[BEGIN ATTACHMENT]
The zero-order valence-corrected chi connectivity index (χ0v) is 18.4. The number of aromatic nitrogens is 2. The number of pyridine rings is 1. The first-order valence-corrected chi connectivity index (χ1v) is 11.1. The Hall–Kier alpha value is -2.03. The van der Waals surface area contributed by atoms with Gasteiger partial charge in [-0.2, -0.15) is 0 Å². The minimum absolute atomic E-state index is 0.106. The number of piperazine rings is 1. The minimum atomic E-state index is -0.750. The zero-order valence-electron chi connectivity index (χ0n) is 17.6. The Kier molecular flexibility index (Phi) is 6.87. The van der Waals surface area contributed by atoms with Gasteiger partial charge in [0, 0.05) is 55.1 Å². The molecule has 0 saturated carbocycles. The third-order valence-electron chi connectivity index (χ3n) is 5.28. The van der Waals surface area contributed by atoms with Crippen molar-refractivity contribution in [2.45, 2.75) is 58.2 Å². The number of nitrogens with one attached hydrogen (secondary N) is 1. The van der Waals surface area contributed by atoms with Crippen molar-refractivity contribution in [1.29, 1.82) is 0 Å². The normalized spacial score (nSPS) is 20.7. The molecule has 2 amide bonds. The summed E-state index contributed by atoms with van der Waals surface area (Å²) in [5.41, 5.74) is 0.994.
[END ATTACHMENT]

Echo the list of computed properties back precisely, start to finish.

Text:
The zero-order valence-corrected chi connectivity index (χ0v) is 18.4. The number of aromatic nitrogens is 2. The number of pyridine rings is 1. The first-order valence-corrected chi connectivity index (χ1v) is 11.1. The Hall–Kier alpha value is -2.03. The van der Waals surface area contributed by atoms with Gasteiger partial charge in [-0.2, -0.15) is 0 Å². The minimum absolute atomic E-state index is 0.106. The number of piperazine rings is 1. The minimum atomic E-state index is -0.750. The zero-order valence-electron chi connectivity index (χ0n) is 17.6. The Kier molecular flexibility index (Phi) is 6.87. The van der Waals surface area contributed by atoms with Gasteiger partial charge in [0, 0.05) is 55.1 Å². The molecule has 0 saturated carbocycles. The third-order valence-electron chi connectivity index (χ3n) is 5.28. The van der Waals surface area contributed by atoms with Crippen molar-refractivity contribution in [2.45, 2.75) is 58.2 Å². The number of nitrogens with one attached hydrogen (secondary N) is 1. The van der Waals surface area contributed by atoms with Crippen molar-refractivity contribution in [1.29, 1.82) is 0 Å². The normalized spacial score (nSPS) is 20.7. The molecule has 2 amide bonds. The summed E-state index contributed by atoms with van der Waals surface area (Å²) in [5.41, 5.74) is 0.994.